Semantic MediaWiki allows you to perform queries on the annotated data. You can use special syntax to search and get information based on specific properties and their values. This helps you find related stuff, make dynamic lists, and create reports based on the semantic data. For instance, you can query the wiki to find all "Carnivorous" animals or all animals inhabiting "Oceans".

Semantic MediaWiki supports queries embedded directly into wiki pages ("inline" queries). For example, you can create:

1. A table listing 10 random animals inhabiting savannah.
2. A bulleted list of wild animals sorted alphabetically.
[[Is domestic::No]]
3. A simple Dolphins’ diet name.
{{#show: Dolphin |?Diet}}

As you can see, the following elements are used in queries:

  1. Parser functions ({{#ask:}} and {{#show:}})
  2. Page selectors ([[Category:Animals]], [[Habitat::Savannah]], [[Is domestic::No]], Dolphin)
  3. Properties to display (|?Diet)
  4. Result formats (ul (unordered list), table)
  5. Other parameters (sort order, results limit)

There is a variety of available output formats and parameters. You can read about them in the documentation and train yourself using the special page (Special:Ask) that SMW provides for the guided input of query data and results display. It can even generate the query code for you, that can be copied and pasted on any page you want your data to appear on.

Special:Ask page query results Special:Ask page showing the results of the query.

Result formats

Apart from the 16 output formats provided by SemanticMediaWiki out of the box, there are over 60 formats available through extensions supporting the work with semantic data:

You can create your own outputs by passing retrieved semantic data to your custom template responsible for formatting of each data row in serialized manner:

|?Is domestic
|template=Animal record
Semantic MediaWiki Template Rendering Example Each matching animal record is rendered using the same template.

More examples of semantic result formats you can find at the bottom of this blog.

Semantic MediaWiki Subobjects

Semantic MediaWiki enables users to manage and portray intricate data through the creation of smaller, independent entities known as subobjects, simplifying the structure and representation of complex information.

A subobject is similar to a template or a data structure that can be embedded within a wiki page. Like a semantic template, the subobject consists of a set of properties and values, which define the attributes and data associated with that particular subobject rather than with the page that hosts the subobject.

It makes it possible to annotate many sub-objects on the same page using the syntax similar to the {{#set:}} function. For example, the page "Fauna of Africa" can have:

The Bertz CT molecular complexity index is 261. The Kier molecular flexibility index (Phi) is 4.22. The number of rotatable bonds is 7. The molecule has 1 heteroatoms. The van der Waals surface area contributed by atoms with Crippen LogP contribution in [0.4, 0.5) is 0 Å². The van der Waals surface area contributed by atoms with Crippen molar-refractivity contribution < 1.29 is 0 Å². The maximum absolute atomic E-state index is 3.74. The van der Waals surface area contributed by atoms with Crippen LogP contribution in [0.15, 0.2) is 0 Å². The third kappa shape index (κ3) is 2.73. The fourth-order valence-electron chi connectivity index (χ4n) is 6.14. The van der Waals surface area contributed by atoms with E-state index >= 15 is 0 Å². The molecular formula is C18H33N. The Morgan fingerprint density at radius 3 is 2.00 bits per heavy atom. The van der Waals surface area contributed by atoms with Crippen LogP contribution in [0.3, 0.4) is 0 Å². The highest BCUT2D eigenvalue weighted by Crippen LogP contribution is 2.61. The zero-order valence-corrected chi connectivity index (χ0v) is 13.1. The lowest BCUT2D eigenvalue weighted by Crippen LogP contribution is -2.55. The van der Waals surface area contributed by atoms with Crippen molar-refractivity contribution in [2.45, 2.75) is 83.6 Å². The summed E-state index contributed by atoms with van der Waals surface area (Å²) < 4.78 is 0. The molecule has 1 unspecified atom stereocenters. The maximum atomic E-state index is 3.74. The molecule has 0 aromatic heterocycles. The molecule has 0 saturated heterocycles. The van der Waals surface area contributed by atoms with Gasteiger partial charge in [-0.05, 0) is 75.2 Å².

|Is domestic=No
|Is domestic=Yes

Now you can deliver a list of african species to any page using the query:

Semantic MediaWiki Query to Subobjects A query to subobjects. Plain list output example.
Tabular output of subobject query example A query to subojects. Tabular output example.


Semantic MediaWiki extends the capabilities of traditional wikis by adding a layer of semantic structure to the information. By organizing data in a structured manner and adding semantic annotations, you can search, query, and integrate information more effectively, enabling a richer and more interconnected knowledge base.

SemanticMediaWiki provides easy to use tools to create and manage your data using simple syntax. To work with SMW one needs common sense and knowledge of the subject, rather than programming skills.

Semantic Media Wiki is a mature software package with a big amount of configuration options. To tailor it to the needs of your wiki project to improve query speed and data consistency, you may need some guidance and help from SMW experts.

Semantic MediaWiki Examples

Leaflet Format

Semantic MediaWiki Map Query Example Leaflet Format Map of colleges in the USA.

Table format (with data tables)

SMW Query Table Format Datatables Example Addresses of colleges in the USA.

Tagcloud format

Semantic MeadiwWiki Query Tagcloud Example USA Counties by number of Colleges.

Outline format

Semantic MediaWiki Query Outline Format USA Colleges by state, county, location.

Event calendar format

Semantic MediaWiki Event Calendar Format Example where events are being specified using subobjects.

Timeline format

Semantic MediaWiki Timeline Format Example SMW events timeline (Source:

Timeseries format

Semantic MediaWiki Time Series Chart Example A time series chart with ~6000 temperature data points that haven been collected in New York and San Francisco (Source:

Jqplotchart format

semantic mediawiki Jqplotchart example The distribution of countries for the cities whose information is contained on SMW wiki (


In conclusion, we hope that this blog has provided you with valuable insights into how to utilize Semantic MediaWiki. As you delve further into your journey with MediaWiki, we encourage you to explore our other blogs that cover a range of topics related to Media Wiki.

We are here to assist you every step of the way. If you require any further assistance, have questions, or need professional MediaWiki help, please do not hesitate to contact us. Our team of experts is eager to provide you with the guidance and expertise you need to make the most out of your MediaWiki experience.